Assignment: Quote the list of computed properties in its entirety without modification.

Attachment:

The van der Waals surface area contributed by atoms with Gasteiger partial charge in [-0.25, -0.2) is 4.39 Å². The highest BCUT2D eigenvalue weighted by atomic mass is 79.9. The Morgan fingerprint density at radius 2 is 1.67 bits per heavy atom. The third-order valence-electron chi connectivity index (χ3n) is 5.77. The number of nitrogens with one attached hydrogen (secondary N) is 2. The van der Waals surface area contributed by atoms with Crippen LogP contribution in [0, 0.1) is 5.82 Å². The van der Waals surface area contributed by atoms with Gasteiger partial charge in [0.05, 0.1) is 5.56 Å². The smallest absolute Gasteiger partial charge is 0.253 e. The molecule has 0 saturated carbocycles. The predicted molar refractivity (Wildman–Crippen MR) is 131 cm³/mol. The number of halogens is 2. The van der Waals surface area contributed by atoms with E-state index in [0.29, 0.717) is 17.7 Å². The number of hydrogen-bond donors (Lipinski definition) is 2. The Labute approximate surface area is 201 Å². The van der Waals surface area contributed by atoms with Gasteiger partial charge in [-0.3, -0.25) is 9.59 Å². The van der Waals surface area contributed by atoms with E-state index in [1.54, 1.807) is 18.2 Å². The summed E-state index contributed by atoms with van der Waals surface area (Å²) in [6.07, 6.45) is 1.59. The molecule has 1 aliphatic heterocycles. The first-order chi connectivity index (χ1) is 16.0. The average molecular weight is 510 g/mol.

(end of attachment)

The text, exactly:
The van der Waals surface area contributed by atoms with Gasteiger partial charge in [-0.25, -0.2) is 4.39 Å². The highest BCUT2D eigenvalue weighted by atomic mass is 79.9. The Morgan fingerprint density at radius 2 is 1.67 bits per heavy atom. The third-order valence-electron chi connectivity index (χ3n) is 5.77. The number of nitrogens with one attached hydrogen (secondary N) is 2. The van der Waals surface area contributed by atoms with Crippen LogP contribution in [0, 0.1) is 5.82 Å². The van der Waals surface area contributed by atoms with Gasteiger partial charge in [0.05, 0.1) is 5.56 Å². The smallest absolute Gasteiger partial charge is 0.253 e. The molecule has 0 saturated carbocycles. The predicted molar refractivity (Wildman–Crippen MR) is 131 cm³/mol. The number of halogens is 2. The van der Waals surface area contributed by atoms with E-state index in [0.29, 0.717) is 17.7 Å². The number of hydrogen-bond donors (Lipinski definition) is 2. The Labute approximate surface area is 201 Å². The van der Waals surface area contributed by atoms with Gasteiger partial charge in [-0.3, -0.25) is 9.59 Å². The van der Waals surface area contributed by atoms with E-state index in [1.54, 1.807) is 18.2 Å². The summed E-state index contributed by atoms with van der Waals surface area (Å²) in [6.07, 6.45) is 1.59. The molecule has 1 aliphatic heterocycles. The first-order chi connectivity index (χ1) is 16.0. The average molecular weight is 510 g/mol.